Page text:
The experience of the body in the conception of peace
Cepeda Mayorga, Ivon Aída
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The concept of peace can be analysed from two different perspectives: the first one, a reflexive and critical one that focuses on the different types of violence and how to overcome conflicts through non-violent actions. From a second perspective, to consider peace as something imperfect has to be developed continuously and commonly under no-linear standards. This latter conception of peace understands that it arises in different moments through diverse experiences that lead to different ways to understand and conceive the idea of living in peace. Therefore, creativity is commonly highlighted as a relevant element to solve conflicts inside contemporary societies as it offers other alternatives to perceive, analyse and even embrace a problem. However, solving conflicts through non-violent ways also requires one to be conscious about intercorporeality, which suggests a critical perspective about coexisting in an everyday world and space, which shapes how do we relate with other persons and beings. In this sense, it is not easy to talk about a shared space or world because individuals have normalised a life that is increasingly disconnected from a shared type of life. This perception allows the emergence and normalisation of expressions of violence against other persons as long as they do not represent a risk or danger for them. Therefore, understanding peace as an incomplete process requires a different way-of-being-in-the-world that prompts a sense of recognition, concern and care. Nevertheless, this way-of-being-in-the-world also leads to diverse forms of conceiving and experiencing life in common with other individuals; otherwise, we will be at risk to perish as indifference and violence will remain.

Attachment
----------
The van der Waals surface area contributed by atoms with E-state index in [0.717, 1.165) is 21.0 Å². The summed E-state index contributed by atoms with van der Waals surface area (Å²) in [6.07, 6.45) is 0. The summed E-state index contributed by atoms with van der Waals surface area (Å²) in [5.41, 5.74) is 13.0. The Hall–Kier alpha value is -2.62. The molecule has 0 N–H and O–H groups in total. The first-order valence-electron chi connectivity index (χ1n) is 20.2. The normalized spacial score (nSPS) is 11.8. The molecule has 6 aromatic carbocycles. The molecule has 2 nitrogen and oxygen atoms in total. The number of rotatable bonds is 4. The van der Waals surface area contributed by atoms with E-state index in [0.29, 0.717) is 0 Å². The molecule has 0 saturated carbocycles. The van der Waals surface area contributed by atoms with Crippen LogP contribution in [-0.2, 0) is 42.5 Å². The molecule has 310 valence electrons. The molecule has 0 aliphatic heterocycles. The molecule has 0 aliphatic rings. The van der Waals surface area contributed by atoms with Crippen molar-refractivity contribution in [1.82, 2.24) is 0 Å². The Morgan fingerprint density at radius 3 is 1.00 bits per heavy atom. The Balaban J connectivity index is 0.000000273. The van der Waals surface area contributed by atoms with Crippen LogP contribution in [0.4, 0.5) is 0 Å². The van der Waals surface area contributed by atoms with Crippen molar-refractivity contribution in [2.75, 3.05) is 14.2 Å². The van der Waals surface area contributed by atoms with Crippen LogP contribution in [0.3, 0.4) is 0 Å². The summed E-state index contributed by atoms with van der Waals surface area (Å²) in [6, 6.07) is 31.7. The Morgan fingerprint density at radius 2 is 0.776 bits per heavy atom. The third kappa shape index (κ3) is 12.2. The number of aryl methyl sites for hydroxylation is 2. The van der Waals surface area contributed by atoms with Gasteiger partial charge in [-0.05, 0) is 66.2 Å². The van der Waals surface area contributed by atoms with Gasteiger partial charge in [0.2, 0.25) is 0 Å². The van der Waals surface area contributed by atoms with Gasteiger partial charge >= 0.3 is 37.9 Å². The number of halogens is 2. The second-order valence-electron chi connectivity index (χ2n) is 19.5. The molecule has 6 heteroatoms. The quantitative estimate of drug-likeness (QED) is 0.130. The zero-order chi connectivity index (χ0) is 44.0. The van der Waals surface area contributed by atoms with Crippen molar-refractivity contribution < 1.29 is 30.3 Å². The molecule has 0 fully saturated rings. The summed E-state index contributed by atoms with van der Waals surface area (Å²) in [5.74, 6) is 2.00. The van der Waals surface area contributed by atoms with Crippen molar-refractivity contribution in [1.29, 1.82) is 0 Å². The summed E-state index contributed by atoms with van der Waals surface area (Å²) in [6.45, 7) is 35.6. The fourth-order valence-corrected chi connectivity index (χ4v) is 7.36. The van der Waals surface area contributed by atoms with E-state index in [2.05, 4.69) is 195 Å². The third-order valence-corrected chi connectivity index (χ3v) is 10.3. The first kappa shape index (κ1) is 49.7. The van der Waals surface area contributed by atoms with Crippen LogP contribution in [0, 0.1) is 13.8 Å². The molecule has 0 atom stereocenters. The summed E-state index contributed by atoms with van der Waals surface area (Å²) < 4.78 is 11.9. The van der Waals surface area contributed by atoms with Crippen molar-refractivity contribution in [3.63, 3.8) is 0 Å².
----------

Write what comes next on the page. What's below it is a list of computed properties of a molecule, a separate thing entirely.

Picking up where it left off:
- Artículo 978